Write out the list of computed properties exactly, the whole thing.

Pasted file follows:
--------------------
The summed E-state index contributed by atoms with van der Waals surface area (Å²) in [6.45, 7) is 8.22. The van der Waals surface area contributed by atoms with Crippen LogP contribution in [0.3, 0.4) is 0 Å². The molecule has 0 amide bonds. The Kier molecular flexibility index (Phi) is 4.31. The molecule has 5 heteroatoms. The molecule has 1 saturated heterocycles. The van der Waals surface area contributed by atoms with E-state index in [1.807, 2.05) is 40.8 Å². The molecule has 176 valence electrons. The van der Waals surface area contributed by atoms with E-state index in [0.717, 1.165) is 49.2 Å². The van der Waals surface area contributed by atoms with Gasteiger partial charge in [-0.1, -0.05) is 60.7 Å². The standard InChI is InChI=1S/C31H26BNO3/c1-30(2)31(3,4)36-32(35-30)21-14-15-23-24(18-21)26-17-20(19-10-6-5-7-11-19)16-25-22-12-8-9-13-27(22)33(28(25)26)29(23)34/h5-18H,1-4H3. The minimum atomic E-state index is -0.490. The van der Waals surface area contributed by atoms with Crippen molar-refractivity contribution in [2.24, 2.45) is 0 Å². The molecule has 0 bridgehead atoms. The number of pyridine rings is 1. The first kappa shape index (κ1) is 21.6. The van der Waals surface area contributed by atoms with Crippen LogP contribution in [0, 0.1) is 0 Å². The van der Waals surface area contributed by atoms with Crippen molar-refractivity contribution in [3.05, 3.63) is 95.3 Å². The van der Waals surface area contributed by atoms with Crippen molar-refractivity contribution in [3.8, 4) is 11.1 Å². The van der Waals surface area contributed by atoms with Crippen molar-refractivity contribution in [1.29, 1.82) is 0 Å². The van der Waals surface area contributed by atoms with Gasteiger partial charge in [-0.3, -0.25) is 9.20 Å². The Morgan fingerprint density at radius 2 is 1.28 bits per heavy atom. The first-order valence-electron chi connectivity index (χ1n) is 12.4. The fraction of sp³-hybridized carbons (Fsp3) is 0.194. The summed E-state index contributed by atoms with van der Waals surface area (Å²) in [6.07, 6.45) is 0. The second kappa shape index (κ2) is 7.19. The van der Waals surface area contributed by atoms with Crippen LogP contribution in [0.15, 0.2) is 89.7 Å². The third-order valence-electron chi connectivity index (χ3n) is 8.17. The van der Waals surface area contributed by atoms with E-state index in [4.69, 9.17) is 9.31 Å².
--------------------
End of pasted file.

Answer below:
The summed E-state index contributed by atoms with van der Waals surface area (Å²) in [6.45, 7) is 8.22. The van der Waals surface area contributed by atoms with Crippen LogP contribution in [0.3, 0.4) is 0 Å². The molecule has 0 amide bonds. The Kier molecular flexibility index (Phi) is 4.31. The molecule has 5 heteroatoms. The molecule has 1 saturated heterocycles. The van der Waals surface area contributed by atoms with E-state index in [1.807, 2.05) is 40.8 Å². The molecule has 176 valence electrons. The van der Waals surface area contributed by atoms with E-state index in [0.717, 1.165) is 49.2 Å². The van der Waals surface area contributed by atoms with Gasteiger partial charge in [-0.1, -0.05) is 60.7 Å². The standard InChI is InChI=1S/C31H26BNO3/c1-30(2)31(3,4)36-32(35-30)21-14-15-23-24(18-21)26-17-20(19-10-6-5-7-11-19)16-25-22-12-8-9-13-27(22)33(28(25)26)29(23)34/h5-18H,1-4H3. The minimum atomic E-state index is -0.490. The van der Waals surface area contributed by atoms with Crippen molar-refractivity contribution in [2.24, 2.45) is 0 Å². The molecule has 0 bridgehead atoms. The number of pyridine rings is 1. The first kappa shape index (κ1) is 21.6. The van der Waals surface area contributed by atoms with Crippen LogP contribution in [0, 0.1) is 0 Å². The van der Waals surface area contributed by atoms with Crippen molar-refractivity contribution in [3.05, 3.63) is 95.3 Å². The van der Waals surface area contributed by atoms with Crippen molar-refractivity contribution in [3.8, 4) is 11.1 Å². The van der Waals surface area contributed by atoms with Crippen molar-refractivity contribution in [1.29, 1.82) is 0 Å². The van der Waals surface area contributed by atoms with Gasteiger partial charge in [-0.3, -0.25) is 9.20 Å². The Morgan fingerprint density at radius 2 is 1.28 bits per heavy atom. The first-order valence-electron chi connectivity index (χ1n) is 12.4. The fraction of sp³-hybridized carbons (Fsp3) is 0.194. The summed E-state index contributed by atoms with van der Waals surface area (Å²) in [6.07, 6.45) is 0. The second kappa shape index (κ2) is 7.19. The van der Waals surface area contributed by atoms with Crippen LogP contribution in [0.15, 0.2) is 89.7 Å². The third-order valence-electron chi connectivity index (χ3n) is 8.17. The van der Waals surface area contributed by atoms with E-state index in [4.69, 9.17) is 9.31 Å².